Mr. Miller. Thank you.
    First of all, let me just say thank you, thank you because 
I think that you have shown us that if we look deep enough 
here--there's a pony in there somewhere, in terms of the 
reauthorization. I am very optimistic because I think that this 
panel has delineated for the members this bifurcated role; 
there is a state and local role and there is our role.
    And I think you have demonstrated that is not an 
abandonment of traditional roles or traditional concerns and if 
we have the right accountability system, we will be able to see 
what you are doing and more importantly your parents and 
community leaders and others will be able to see what you are 
doing.
    And, you know, I am very optimistic about this moment that 
we are in, and a lot of it is because of the things that you 
have done in your areas, but I also represent a very diverse 
congressional district with respect to school districts.
    I have the highest performing schools in the state and I 
have the lowest performing elementary schools in the state and 
high schools, but they are making dramatic changes in my 
poorest performing areas. And seeing the empowerment of parents 
who can pick and choose where their kids are going to go and 
the reasons they want to go there.
    Somebody said they are poor, they are not stupid, and they 
are making these choices and from the poorest most violent 
neighborhood in my district they are going to graduate school 
and they are also getting shot. So that is the dichotomy, but 
it is happening and in fact, these parents are continuing to 
make these choices.
    Just a couple points. One is, we talk about college or 
career ready and you have I think made the point that this is a 
seamless process. You don't know where you are going to end up 
when you are in 11th grade.
    I just met with the manufacturers--I come from a 
manufacturing district. It is chemicals, it is refineries, it 
is steel and the fact is now they are, you know, they are in 
joint ventures with colleges, with the state universities, with 
community colleges, and kids move back and forth and they are 
looking at credentials and 2-year degrees and back and forth.
    So I think we have got to clear the air about, that this is 
not one or the other. The other one is the idea that you are 
using ACT as a confirmation of what is going on in the schools 
and how many students are progressing there.
    I mean if you are going to try to get into college you have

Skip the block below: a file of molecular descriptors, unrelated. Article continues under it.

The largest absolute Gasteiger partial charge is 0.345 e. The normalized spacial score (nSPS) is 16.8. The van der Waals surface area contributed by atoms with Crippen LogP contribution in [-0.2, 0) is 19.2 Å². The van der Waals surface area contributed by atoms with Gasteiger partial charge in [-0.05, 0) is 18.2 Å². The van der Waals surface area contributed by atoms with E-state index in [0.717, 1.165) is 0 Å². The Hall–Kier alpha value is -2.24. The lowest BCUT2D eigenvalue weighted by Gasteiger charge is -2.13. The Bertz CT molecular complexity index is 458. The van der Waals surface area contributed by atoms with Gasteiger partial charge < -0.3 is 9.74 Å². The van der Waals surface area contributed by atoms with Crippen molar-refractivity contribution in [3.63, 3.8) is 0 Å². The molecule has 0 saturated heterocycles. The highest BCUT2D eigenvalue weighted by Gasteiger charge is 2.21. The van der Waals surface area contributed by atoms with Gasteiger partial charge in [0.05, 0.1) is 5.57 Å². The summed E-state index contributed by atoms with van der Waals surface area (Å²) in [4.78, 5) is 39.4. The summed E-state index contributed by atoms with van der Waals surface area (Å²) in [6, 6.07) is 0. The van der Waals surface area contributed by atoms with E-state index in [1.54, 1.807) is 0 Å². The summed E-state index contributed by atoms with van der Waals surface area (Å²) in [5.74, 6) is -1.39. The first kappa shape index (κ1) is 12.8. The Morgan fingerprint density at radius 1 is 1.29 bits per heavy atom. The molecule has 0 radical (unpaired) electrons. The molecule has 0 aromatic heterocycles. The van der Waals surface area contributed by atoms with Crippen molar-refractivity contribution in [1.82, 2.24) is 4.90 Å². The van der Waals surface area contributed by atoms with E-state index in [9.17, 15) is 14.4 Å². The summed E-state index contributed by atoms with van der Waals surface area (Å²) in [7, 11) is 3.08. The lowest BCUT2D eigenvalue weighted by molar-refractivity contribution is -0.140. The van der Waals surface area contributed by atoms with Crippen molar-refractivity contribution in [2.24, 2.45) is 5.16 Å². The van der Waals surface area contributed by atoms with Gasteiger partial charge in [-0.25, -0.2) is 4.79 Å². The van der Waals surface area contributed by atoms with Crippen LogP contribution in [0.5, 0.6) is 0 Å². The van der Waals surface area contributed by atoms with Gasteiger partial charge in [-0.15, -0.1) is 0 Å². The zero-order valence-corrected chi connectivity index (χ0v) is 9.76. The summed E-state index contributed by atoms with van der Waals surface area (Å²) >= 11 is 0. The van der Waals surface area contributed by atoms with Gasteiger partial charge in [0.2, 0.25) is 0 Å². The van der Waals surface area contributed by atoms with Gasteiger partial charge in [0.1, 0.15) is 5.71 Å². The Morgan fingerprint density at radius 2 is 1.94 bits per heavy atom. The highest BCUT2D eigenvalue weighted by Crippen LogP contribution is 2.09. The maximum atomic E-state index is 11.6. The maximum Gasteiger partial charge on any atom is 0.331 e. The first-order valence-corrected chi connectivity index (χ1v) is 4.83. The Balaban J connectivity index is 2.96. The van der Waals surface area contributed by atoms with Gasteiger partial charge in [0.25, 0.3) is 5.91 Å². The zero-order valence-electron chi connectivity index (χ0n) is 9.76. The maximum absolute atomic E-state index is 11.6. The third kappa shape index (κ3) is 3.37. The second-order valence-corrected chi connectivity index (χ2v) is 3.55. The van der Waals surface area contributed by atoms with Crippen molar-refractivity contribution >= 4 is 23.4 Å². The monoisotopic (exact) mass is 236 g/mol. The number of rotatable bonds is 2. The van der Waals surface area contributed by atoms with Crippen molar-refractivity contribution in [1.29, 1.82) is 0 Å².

got to be able to pass the entrance examine or score well on 
that. I think that is encouraging. That mix of measurements 
that you have talked about at different levels; at the school 
level, at the district level, I think can help develop that 
accountability system in terms of when people look at what is 
happening in Cleveland or what is happening in New Orleans or 
in Louisiana.
    I also like of course what Louisiana does in terms of 
following your teacher graduates--from your schools of 
education who are coming to teach and how they are doing.
    It appears that each of you are suggesting that the data 
that has been driven by No Child Left Behind has in fact turned 
out to be very valuable in how you structure your resources and 
deploy your resources in schools and the mix of schools and the 
portfolios that you want to develop. Is that--would that--would 
I be correct in making that assessment?
    It is not that the data is perfect, but this is data we 
haven't had in real time to some extent, you know, before No 
Child Left Behind or certainly it was hidden. Is there any 
disagreement on that? Or refining?
    Mr. White. Only that I think that states have taken that 
imprimatur and are now frankly well ahead of the NCLB framework 
and they are developing new sources of data that we should use 
in the next framework.
    Mr. Miller. Yes, I wouldn't challenge that at all. It was 
pretty primitive what we were doing. You know, I was also very 
disgruntled with--you know, people came in here the minute 
after it was signed and we said we want 100 percent of students 
to be proficient in 2014 and they were waving the white flag 
and saying we can't do that.
    When I look at their districts, they were 7 percent 
proficient. I said come back and see me when you are at 60 
percent proficient and tell me what you can or cannot do but 
don't, you know, don't concede at the beginning.
    And I think what we have seen through the use of 
portfolios, the advancement of technology, the additional 
professional development that we see in various districts 
around is that we now have the ability to really develop those 
resources and we don't have to suffer those consequences and we 
can do that in real time in terms of how these teachers are 
doing.
    And again, I see it where schools that were a dump for 20 
years are now becoming--are becoming really high performing and 
they are also becoming high-performing for the community. There 
are as many parents on campus in 24 hours as there are students